DALLAS — Back from a victory lap in Washington, D.C. with face-to-face meetings with Vice President Kamala Harris, Speaker Nancy Pelosi and others, Texas Democrats are re-energized in their effort to stop changes to voting laws in this state, but it is uncertain what the trip accomplished.
“We come home having done our part to persuade and to thank and support our United States senators that really have a tough decision to make on adopting S1, which is the For the People Act, and to get a timeline on the John Lewis Act,” state Rep. Trey Martinez Fischer, D-San Antonio, said on Sunday’s Inside Texas Politics.
He is one of the Texas Democrats who walked out of the Texas House of Representatives three weeks ago to shut down a Republican bill that would have changed voting laws in Texas.
That act of defiance also got Rep. Martinez Fischer and other Texas Democrats face-to-face meetings with Harris at the White House and Pelosi at the Capitol. The Texas lawmakers were hoping federal lawmakers can address voting rights on a broader scale with the For the People Act.
That piece of legislation in Congress would expand voting rights, change campaign finance laws, and limit partisan gerrymandering, among other things, on a federal level. The U.S. House passed it and the Senate could consider it this week after U.S. Sen Joe Manchin, D-West Virginia, said he would finally support it with changes.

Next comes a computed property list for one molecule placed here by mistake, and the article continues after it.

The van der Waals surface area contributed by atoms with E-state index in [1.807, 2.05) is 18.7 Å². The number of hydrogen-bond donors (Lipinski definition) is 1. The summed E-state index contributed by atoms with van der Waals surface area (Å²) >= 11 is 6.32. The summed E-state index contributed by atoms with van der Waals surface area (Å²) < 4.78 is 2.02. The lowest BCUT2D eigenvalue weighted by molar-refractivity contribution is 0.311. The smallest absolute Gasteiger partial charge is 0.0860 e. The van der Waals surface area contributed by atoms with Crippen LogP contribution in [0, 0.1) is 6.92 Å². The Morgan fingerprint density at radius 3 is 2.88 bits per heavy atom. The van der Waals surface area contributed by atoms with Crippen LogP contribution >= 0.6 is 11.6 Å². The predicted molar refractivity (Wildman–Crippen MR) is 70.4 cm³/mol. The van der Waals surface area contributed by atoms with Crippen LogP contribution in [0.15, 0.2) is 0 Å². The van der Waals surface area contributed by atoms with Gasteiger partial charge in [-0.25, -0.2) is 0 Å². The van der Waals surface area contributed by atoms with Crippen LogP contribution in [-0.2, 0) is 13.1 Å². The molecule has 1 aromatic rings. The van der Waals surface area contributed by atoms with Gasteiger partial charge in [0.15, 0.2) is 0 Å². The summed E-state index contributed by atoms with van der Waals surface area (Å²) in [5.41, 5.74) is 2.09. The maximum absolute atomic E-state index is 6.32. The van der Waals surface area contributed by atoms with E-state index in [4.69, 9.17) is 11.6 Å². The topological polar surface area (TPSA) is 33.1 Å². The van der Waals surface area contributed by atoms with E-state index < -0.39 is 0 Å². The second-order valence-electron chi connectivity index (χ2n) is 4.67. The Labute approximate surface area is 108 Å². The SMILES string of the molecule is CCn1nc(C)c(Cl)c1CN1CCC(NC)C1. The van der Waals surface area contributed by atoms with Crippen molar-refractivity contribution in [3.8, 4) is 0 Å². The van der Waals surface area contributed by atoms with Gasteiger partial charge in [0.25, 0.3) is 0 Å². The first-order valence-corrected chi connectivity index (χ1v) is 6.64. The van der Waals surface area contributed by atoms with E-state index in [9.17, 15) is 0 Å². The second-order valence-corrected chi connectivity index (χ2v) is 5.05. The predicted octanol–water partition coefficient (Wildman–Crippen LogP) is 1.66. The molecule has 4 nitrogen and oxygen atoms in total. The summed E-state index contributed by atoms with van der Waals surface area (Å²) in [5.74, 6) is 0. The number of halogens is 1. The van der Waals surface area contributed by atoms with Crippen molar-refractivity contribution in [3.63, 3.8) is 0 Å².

“I will say I think it's a significant momentum for Sen. Manchin to say that he would now support S1 with his recommended changes, even without Republican support,” Rep. Martinez Fischer added.
He met with Manchin’s staff last week in Washington.
“He's talking about making elections a national holiday. He's talking about having pretty much no excuse absentee voting, 15 days of early voting, not just voter ID but multiple alternatives for people to vote with the utility bill, for instance," he explained. "And really one thing that I found fascinating, he also has a provision that says, if you run for President of the United States, you have to disclose your income taxes."
But Senate Republicans have vowed to filibuster the bill, and Democrats do not have enough votes to break that move, leaving its fate uncertain.
“I think it's sort of one piece at a time, one step at a time,” Martinez Fischer said. “I think that we can't get too far ahead of ourselves, we take the victories where we can, but we all have to be working towards something."
When it comes to the potential for a filibuster, the state representative is hopeful that there will be movement there on the Democratic side as well.
"It does not make any meaningful sense to me that all of this is happening, only to be stonewalled by a filibuster. I think that even Senator Robert Byrd, a predecessor to Senator Manchin, knew that there are times, extraordinary times, when you have to move on the filibuster. Let's hope that happens here.”
Texas Republicans said they expect Gov. Greg Abbott to call a special legislative session this summer to reconsider changes to the state’s voting laws. With Republican majorities in both chambers of the Texas legislature, passage is likely.